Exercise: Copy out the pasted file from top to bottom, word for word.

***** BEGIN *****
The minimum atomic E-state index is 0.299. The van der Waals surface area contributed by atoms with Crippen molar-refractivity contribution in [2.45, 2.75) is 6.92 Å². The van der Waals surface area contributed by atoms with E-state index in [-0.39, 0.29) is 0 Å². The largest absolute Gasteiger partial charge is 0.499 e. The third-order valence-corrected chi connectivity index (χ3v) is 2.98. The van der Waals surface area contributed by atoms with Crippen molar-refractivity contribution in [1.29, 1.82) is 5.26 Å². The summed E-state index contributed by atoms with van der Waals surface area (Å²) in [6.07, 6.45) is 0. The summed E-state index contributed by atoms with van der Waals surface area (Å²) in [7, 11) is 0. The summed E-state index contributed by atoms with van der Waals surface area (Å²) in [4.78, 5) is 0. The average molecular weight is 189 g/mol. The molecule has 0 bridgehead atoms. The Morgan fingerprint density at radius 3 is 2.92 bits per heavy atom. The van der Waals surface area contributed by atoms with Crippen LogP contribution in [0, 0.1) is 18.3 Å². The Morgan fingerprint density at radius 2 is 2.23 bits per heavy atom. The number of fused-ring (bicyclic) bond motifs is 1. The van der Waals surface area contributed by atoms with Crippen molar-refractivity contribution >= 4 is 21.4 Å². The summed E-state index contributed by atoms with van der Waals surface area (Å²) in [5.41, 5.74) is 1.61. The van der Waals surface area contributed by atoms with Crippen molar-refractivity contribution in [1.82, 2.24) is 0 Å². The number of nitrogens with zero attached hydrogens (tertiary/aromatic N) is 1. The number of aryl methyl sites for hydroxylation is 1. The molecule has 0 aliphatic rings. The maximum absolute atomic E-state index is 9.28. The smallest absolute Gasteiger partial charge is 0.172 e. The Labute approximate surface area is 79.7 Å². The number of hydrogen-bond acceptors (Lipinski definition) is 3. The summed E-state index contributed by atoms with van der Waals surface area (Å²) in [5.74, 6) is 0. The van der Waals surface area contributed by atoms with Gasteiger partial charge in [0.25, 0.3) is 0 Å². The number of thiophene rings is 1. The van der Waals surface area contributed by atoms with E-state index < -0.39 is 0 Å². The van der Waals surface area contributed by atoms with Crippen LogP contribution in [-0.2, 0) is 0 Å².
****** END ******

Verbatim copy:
The minimum atomic E-state index is 0.299. The van der Waals surface area contributed by atoms with Crippen molar-refractivity contribution in [2.45, 2.75) is 6.92 Å². The van der Waals surface area contributed by atoms with E-state index in [-0.39, 0.29) is 0 Å². The largest absolute Gasteiger partial charge is 0.499 e. The third-order valence-corrected chi connectivity index (χ3v) is 2.98. The van der Waals surface area contributed by atoms with Crippen molar-refractivity contribution in [1.29, 1.82) is 5.26 Å². The summed E-state index contributed by atoms with van der Waals surface area (Å²) in [6.07, 6.45) is 0. The summed E-state index contributed by atoms with van der Waals surface area (Å²) in [7, 11) is 0. The summed E-state index contributed by atoms with van der Waals surface area (Å²) in [4.78, 5) is 0. The average molecular weight is 189 g/mol. The molecule has 0 bridgehead atoms. The Morgan fingerprint density at radius 3 is 2.92 bits per heavy atom. The van der Waals surface area contributed by atoms with Crippen LogP contribution in [0, 0.1) is 18.3 Å². The Morgan fingerprint density at radius 2 is 2.23 bits per heavy atom. The number of fused-ring (bicyclic) bond motifs is 1. The van der Waals surface area contributed by atoms with Crippen molar-refractivity contribution >= 4 is 21.4 Å². The summed E-state index contributed by atoms with van der Waals surface area (Å²) in [5.41, 5.74) is 1.61. The van der Waals surface area contributed by atoms with Crippen molar-refractivity contribution in [1.82, 2.24) is 0 Å². The number of nitrogens with zero attached hydrogens (tertiary/aromatic N) is 1. The number of aryl methyl sites for hydroxylation is 1. The molecule has 0 aliphatic rings. The maximum absolute atomic E-state index is 9.28. The smallest absolute Gasteiger partial charge is 0.172 e. The Labute approximate surface area is 79.7 Å². The number of hydrogen-bond acceptors (Lipinski definition) is 3. The summed E-state index contributed by atoms with van der Waals surface area (Å²) in [5.74, 6) is 0. The van der Waals surface area contributed by atoms with Gasteiger partial charge in [0.25, 0.3) is 0 Å². The number of thiophene rings is 1. The van der Waals surface area contributed by atoms with E-state index < -0.39 is 0 Å². The van der Waals surface area contributed by atoms with Crippen LogP contribution in [-0.2, 0) is 0 Å².